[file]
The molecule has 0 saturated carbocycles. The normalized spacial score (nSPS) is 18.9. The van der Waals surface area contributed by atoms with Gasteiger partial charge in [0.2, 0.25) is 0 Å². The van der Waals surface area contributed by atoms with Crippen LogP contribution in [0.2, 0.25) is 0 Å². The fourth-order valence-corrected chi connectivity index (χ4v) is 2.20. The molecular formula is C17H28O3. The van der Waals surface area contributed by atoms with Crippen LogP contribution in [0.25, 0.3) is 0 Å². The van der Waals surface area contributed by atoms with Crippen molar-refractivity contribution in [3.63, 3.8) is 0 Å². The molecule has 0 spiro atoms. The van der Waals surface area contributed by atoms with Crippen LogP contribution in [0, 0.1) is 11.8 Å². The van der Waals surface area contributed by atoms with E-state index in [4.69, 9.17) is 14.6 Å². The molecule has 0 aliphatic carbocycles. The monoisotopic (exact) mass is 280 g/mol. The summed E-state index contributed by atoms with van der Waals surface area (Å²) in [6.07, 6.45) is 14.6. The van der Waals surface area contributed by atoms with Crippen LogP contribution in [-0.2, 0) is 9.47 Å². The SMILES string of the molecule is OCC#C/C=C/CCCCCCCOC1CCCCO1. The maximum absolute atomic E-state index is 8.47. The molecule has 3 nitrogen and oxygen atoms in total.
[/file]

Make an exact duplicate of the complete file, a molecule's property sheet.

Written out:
The molecule has 0 saturated carbocycles. The normalized spacial score (nSPS) is 18.9. The van der Waals surface area contributed by atoms with Gasteiger partial charge in [0.2, 0.25) is 0 Å². The van der Waals surface area contributed by atoms with Crippen LogP contribution in [0.2, 0.25) is 0 Å². The fourth-order valence-corrected chi connectivity index (χ4v) is 2.20. The molecular formula is C17H28O3. The van der Waals surface area contributed by atoms with Crippen LogP contribution in [0.25, 0.3) is 0 Å². The van der Waals surface area contributed by atoms with Crippen molar-refractivity contribution in [3.63, 3.8) is 0 Å². The molecule has 0 spiro atoms. The van der Waals surface area contributed by atoms with Crippen LogP contribution in [0, 0.1) is 11.8 Å². The van der Waals surface area contributed by atoms with E-state index in [4.69, 9.17) is 14.6 Å². The molecule has 0 aliphatic carbocycles. The monoisotopic (exact) mass is 280 g/mol. The summed E-state index contributed by atoms with van der Waals surface area (Å²) in [6.07, 6.45) is 14.6. The van der Waals surface area contributed by atoms with Crippen LogP contribution in [-0.2, 0) is 9.47 Å². The SMILES string of the molecule is OCC#C/C=C/CCCCCCCOC1CCCCO1. The maximum absolute atomic E-state index is 8.47. The molecule has 3 nitrogen and oxygen atoms in total.